Contact US

Log In

Come Join Us!

Are you an
Engineering professional?
Join Eng-Tips Forums!
  • Talk With Other Members
  • Be Notified Of Responses
    To Your Posts
  • Keyword Search
  • One-Click Access To Your
    Favorite Forums
  • Automated Signatures
    On Your Posts
  • Best Of All, It's Free!

*Eng-Tips's functionality depends on members receiving e-mail. By joining you are opting in to receive e-mail.

Posting Guidelines

Promoting, selling, recruiting, coursework and thesis posting is forbidden.

Students Click Here

Foundation Wall Concrete Lintel/Beam

Foundation Wall Concrete Lintel/Beam

Foundation Wall Concrete Lintel/Beam

My state has a modified building code that states that so long as an opening in a basement foundation wall is a maximum of 6' and the concrete beam has a depth of 12", then you only need (2) #4 bottom bars located 2" from the opening. There will naturally be a bar near the top of the wall but with 3" top cover per the other codes which makes it impossible to use as a compression bar. The top bar area is less than the (2) #4 bottom bars, and the equations for fixed-fixed tend to make the negative moment worse than the positive, leading me to think the state assumes pinned-pinned boundaries. I'm working on determining the maximum point loads or distributed loads such a beam can support and determining the boundary conditions will impact what the worst load effects are.

My question is that if the bars are only placed in the bottom of the beam, is the state assuming the boundary conditions are only pinned-pinned for these beams? This leads to the follow-up; is this a bad assumption for the state to assume pinned-pinned versus fixed-fixed for a beam poured integrally with the foundation wall? Or is it OK to assume pinned-pinned for this mode of construction?

I may be young in the industry, but I'm not willing to accept the standard as the standard without solid argument.

RE: Foundation Wall Concrete Lintel/Beam

Generally your top bars are larger than your bottom bars. Can you increase the top bars to #5?, else add another #4 bar? For that type of opening, I generally treat the lintel as being fixed at the ends since the stiffness of the wall in flexure is much greater than the beam.

Rather than think climate change and the corona virus as science, think of it as the wrath of God. Feel any better?


RE: Foundation Wall Concrete Lintel/Beam

1) I would say that you are correct about folks commonly designing such a beam as pinned pinned.

2) The danger in the pin-pin assumption, in my opinion, is that your "d" for shear drops to nothing at the ends if you have hogging moments which, of course, you do.

3) The traditional solution to #2 has been to provide top steel in the amount of 25% - 33% of the bottom steel. You'll see this reflected in the CRSI manuals in places.

RE: Foundation Wall Concrete Lintel/Beam

YoungGunner - are we talking about the IRC? (Or Utah's edited version, anyway.) I'm guessing so. The IRC is made for non-engineers and non-architects to design and build simple residential buildings. It's based on a mix of engineering and long standing practice/empirical methods.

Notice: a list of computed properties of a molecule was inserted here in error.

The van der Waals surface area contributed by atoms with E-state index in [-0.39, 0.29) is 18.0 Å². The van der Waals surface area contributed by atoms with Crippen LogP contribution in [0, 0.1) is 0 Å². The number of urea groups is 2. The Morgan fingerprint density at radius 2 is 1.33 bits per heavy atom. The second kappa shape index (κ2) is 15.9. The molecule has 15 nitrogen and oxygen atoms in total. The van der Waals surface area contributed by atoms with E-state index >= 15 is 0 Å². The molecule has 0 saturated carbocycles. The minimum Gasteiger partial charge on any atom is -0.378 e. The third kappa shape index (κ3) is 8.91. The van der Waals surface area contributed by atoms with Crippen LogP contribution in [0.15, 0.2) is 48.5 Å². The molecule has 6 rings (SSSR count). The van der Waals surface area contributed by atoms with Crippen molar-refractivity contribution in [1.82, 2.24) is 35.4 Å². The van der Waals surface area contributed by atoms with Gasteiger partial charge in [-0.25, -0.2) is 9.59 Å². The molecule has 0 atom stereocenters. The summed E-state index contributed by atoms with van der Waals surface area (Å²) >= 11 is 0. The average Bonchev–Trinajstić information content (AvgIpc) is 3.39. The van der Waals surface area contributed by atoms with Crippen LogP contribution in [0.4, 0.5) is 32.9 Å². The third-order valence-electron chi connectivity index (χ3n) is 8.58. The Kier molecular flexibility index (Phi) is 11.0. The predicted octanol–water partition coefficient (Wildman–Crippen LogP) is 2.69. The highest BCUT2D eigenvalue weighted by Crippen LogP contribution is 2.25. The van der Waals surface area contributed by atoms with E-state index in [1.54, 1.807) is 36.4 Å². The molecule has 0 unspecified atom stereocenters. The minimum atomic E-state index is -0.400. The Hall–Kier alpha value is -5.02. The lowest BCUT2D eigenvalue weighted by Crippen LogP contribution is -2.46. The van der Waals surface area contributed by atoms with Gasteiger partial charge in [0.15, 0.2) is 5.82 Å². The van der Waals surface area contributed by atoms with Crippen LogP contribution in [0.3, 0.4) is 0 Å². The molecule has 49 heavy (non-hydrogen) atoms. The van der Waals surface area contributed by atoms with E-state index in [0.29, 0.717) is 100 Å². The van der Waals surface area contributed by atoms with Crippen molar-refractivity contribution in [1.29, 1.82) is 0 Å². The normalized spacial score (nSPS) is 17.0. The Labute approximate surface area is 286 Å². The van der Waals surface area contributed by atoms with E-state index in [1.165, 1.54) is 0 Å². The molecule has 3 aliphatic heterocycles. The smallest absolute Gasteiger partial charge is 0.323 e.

I agree with you that it doesn't hold up to sound engineering practice - most things about basement walls in the IRC are pretty sketchy. Reinforcement quantities are typically a lot less than a wall designed by an engineering using ACI. (I don't deal with basements very often, but that is my recollection from the last time.) But for a simple house, they're allowed. So you have an up hill battle ahead if you want to enforce a higher standard.

RE: Foundation Wall Concrete Lintel/Beam

phamEng - we are talking about the amendments to the IBC actually, not IRC. Every engineer out here uses that provision for lintels and the company I work for as well - but I would like to establish some firm limitations on how we feel about it. But that implies determining load effects, which goes back to the pinned-pinned versus fixed-fixed boundary conditions.

KootK - so it's possible then, that the bar at the top of the foundation may be sufficient in this case, since it 50% of the area of the bottom (2) bars?

I may be young in the industry, but I'm not willing to accept the standard as the standard without solid argument.

Red Flag This Post

Please let us know here why this post is inappropriate. Reasons such as off-topic, duplicates, flames, illegal, vulgar, or students posting their homework.

Red Flag Submitted

Thank you for helping keep Eng-Tips Forums free from inappropriate posts.
The Eng-Tips staff will check this out and take appropriate action.

Reply To This Thread

Posting in the Eng-Tips forums is a member-only feature.

Click Here to join Eng-Tips and talk with other members! Already a Member? Login


Low-Volume Rapid Injection Molding With 3D Printed Molds
Learn methods and guidelines for using stereolithography (SLA) 3D printed molds in the injection molding process to lower costs and lead time. Discover how this hybrid manufacturing process enables on-demand mold fabrication to quickly produce small batches of thermoplastic parts. Download Now
Design for Additive Manufacturing (DfAM)
Examine how the principles of DfAM upend many of the long-standing rules around manufacturability - allowing engineers and designers to place a part’s function at the center of their design considerations. Download Now
Taking Control of Engineering Documents
This ebook covers tips for creating and managing workflows, security best practices and protection of intellectual property, Cloud vs. on-premise software solutions, CAD file management, compliance, and more. Download Now

Close Box

Join Eng-Tips® Today!

Join your peers on the Internet's largest technical engineering professional community.
It's easy to join and it's free.

Here's Why Members Love Eng-Tips Forums:

Register now while it's still free!

Already a member? Close this window and log in.

Join Us             Close